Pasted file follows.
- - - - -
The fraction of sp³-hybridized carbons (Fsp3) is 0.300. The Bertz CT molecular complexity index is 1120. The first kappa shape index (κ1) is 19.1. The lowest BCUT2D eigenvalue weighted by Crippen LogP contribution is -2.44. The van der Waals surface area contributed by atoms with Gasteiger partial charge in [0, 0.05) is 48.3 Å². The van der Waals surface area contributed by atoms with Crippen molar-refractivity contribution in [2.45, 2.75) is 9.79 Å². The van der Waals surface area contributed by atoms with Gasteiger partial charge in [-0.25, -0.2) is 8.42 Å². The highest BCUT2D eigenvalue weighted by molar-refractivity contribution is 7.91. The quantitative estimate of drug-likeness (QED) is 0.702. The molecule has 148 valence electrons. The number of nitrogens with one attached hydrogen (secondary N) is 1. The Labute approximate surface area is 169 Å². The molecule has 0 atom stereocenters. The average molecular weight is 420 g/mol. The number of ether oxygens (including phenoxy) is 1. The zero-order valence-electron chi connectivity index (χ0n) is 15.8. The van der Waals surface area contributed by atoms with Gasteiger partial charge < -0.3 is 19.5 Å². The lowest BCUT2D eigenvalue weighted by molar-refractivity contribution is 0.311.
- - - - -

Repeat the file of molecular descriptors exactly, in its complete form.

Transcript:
The fraction of sp³-hybridized carbons (Fsp3) is 0.300. The Bertz CT molecular complexity index is 1120. The first kappa shape index (κ1) is 19.1. The lowest BCUT2D eigenvalue weighted by Crippen LogP contribution is -2.44. The van der Waals surface area contributed by atoms with Gasteiger partial charge in [0, 0.05) is 48.3 Å². The van der Waals surface area contributed by atoms with Crippen molar-refractivity contribution in [2.45, 2.75) is 9.79 Å². The van der Waals surface area contributed by atoms with Gasteiger partial charge in [-0.25, -0.2) is 8.42 Å². The highest BCUT2D eigenvalue weighted by molar-refractivity contribution is 7.91. The quantitative estimate of drug-likeness (QED) is 0.702. The molecule has 148 valence electrons. The number of nitrogens with one attached hydrogen (secondary N) is 1. The Labute approximate surface area is 169 Å². The molecule has 0 atom stereocenters. The average molecular weight is 420 g/mol. The number of ether oxygens (including phenoxy) is 1. The zero-order valence-electron chi connectivity index (χ0n) is 15.8. The van der Waals surface area contributed by atoms with Gasteiger partial charge < -0.3 is 19.5 Å². The lowest BCUT2D eigenvalue weighted by molar-refractivity contribution is 0.311.